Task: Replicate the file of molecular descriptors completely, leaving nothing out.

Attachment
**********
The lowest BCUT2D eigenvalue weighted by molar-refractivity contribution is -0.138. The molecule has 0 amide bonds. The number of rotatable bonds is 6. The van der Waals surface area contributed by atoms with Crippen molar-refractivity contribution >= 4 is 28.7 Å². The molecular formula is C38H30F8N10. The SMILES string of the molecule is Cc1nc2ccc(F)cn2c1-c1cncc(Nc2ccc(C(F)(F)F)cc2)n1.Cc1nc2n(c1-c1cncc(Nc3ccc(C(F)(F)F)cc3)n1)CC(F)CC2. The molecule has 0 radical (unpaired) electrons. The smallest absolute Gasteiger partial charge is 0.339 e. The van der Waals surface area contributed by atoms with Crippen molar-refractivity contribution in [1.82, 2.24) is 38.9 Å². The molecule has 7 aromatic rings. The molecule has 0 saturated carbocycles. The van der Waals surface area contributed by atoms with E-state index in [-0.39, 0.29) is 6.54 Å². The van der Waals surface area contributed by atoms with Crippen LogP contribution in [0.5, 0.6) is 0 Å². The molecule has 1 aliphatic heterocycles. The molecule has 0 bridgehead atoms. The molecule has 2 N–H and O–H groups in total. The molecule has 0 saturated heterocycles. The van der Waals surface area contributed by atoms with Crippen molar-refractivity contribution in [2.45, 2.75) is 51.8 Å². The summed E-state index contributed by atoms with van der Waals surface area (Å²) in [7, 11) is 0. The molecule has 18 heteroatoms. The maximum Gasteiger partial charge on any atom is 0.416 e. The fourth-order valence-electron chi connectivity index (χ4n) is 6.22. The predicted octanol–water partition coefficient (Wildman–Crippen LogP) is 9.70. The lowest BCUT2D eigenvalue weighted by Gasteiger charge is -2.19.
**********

The lowest BCUT2D eigenvalue weighted by molar-refractivity contribution is -0.138. The molecule has 0 amide bonds. The number of rotatable bonds is 6. The van der Waals surface area contributed by atoms with Crippen molar-refractivity contribution >= 4 is 28.7 Å². The molecular formula is C38H30F8N10. The SMILES string of the molecule is Cc1nc2ccc(F)cn2c1-c1cncc(Nc2ccc(C(F)(F)F)cc2)n1.Cc1nc2n(c1-c1cncc(Nc3ccc(C(F)(F)F)cc3)n1)CC(F)CC2. The molecule has 0 radical (unpaired) electrons. The smallest absolute Gasteiger partial charge is 0.339 e. The van der Waals surface area contributed by atoms with Crippen molar-refractivity contribution in [1.82, 2.24) is 38.9 Å². The molecule has 7 aromatic rings. The molecule has 0 saturated carbocycles. The van der Waals surface area contributed by atoms with E-state index in [-0.39, 0.29) is 6.54 Å². The van der Waals surface area contributed by atoms with Crippen LogP contribution in [0.5, 0.6) is 0 Å². The molecule has 1 aliphatic heterocycles. The molecule has 0 bridgehead atoms. The molecule has 2 N–H and O–H groups in total. The molecule has 0 saturated heterocycles. The van der Waals surface area contributed by atoms with Crippen molar-refractivity contribution in [2.45, 2.75) is 51.8 Å². The summed E-state index contributed by atoms with van der Waals surface area (Å²) in [7, 11) is 0. The molecule has 18 heteroatoms. The maximum Gasteiger partial charge on any atom is 0.416 e. The fourth-order valence-electron chi connectivity index (χ4n) is 6.22. The predicted octanol–water partition coefficient (Wildman–Crippen LogP) is 9.70. The lowest BCUT2D eigenvalue weighted by Gasteiger charge is -2.19.